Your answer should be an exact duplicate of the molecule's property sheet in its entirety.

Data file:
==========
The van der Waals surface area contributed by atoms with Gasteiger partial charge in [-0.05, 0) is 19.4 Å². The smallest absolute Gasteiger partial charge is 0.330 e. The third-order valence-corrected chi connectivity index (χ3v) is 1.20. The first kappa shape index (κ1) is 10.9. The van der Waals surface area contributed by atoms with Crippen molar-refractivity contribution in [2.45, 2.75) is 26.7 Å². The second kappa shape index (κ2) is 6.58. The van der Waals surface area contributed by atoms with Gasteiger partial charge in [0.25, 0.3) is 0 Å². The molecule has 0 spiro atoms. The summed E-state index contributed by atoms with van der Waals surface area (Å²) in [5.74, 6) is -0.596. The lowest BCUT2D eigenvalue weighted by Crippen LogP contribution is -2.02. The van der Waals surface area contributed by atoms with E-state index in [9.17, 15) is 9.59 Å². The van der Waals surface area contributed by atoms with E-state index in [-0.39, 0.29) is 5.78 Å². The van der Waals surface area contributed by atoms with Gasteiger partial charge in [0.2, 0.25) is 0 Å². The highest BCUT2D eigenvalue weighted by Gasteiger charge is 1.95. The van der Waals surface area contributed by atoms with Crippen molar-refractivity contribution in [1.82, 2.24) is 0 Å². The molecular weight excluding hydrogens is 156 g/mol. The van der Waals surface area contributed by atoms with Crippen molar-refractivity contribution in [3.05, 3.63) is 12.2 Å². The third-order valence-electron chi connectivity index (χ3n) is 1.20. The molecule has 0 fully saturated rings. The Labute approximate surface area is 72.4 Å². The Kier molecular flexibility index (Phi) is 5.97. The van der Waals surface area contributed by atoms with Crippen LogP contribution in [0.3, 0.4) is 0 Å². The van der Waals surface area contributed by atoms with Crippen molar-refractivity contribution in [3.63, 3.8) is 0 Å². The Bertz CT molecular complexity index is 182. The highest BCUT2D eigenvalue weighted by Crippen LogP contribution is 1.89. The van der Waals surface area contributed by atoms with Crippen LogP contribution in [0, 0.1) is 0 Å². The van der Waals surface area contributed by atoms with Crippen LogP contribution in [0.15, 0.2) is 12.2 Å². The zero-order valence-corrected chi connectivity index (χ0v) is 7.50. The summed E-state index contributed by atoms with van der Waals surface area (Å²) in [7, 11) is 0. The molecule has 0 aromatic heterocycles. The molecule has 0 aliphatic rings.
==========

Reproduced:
The van der Waals surface area contributed by atoms with Gasteiger partial charge in [-0.05, 0) is 19.4 Å². The smallest absolute Gasteiger partial charge is 0.330 e. The third-order valence-corrected chi connectivity index (χ3v) is 1.20. The first kappa shape index (κ1) is 10.9. The van der Waals surface area contributed by atoms with Crippen molar-refractivity contribution in [2.45, 2.75) is 26.7 Å². The second kappa shape index (κ2) is 6.58. The van der Waals surface area contributed by atoms with Gasteiger partial charge in [0.25, 0.3) is 0 Å². The molecule has 0 spiro atoms. The summed E-state index contributed by atoms with van der Waals surface area (Å²) in [5.74, 6) is -0.596. The lowest BCUT2D eigenvalue weighted by Crippen LogP contribution is -2.02. The van der Waals surface area contributed by atoms with E-state index in [9.17, 15) is 9.59 Å². The van der Waals surface area contributed by atoms with E-state index in [-0.39, 0.29) is 5.78 Å². The van der Waals surface area contributed by atoms with Gasteiger partial charge in [0.2, 0.25) is 0 Å². The highest BCUT2D eigenvalue weighted by Gasteiger charge is 1.95. The van der Waals surface area contributed by atoms with Crippen molar-refractivity contribution in [1.82, 2.24) is 0 Å². The molecular weight excluding hydrogens is 156 g/mol. The van der Waals surface area contributed by atoms with Crippen molar-refractivity contribution in [3.05, 3.63) is 12.2 Å². The third-order valence-electron chi connectivity index (χ3n) is 1.20. The molecule has 0 fully saturated rings. The Labute approximate surface area is 72.4 Å². The Kier molecular flexibility index (Phi) is 5.97. The van der Waals surface area contributed by atoms with Crippen LogP contribution in [0.3, 0.4) is 0 Å². The van der Waals surface area contributed by atoms with Crippen molar-refractivity contribution in [3.63, 3.8) is 0 Å². The Bertz CT molecular complexity index is 182. The highest BCUT2D eigenvalue weighted by Crippen LogP contribution is 1.89. The van der Waals surface area contributed by atoms with Crippen LogP contribution in [0, 0.1) is 0 Å². The van der Waals surface area contributed by atoms with Crippen LogP contribution in [0.15, 0.2) is 12.2 Å². The zero-order valence-corrected chi connectivity index (χ0v) is 7.50. The summed E-state index contributed by atoms with van der Waals surface area (Å²) in [7, 11) is 0. The molecule has 0 aromatic heterocycles. The molecule has 0 aliphatic rings.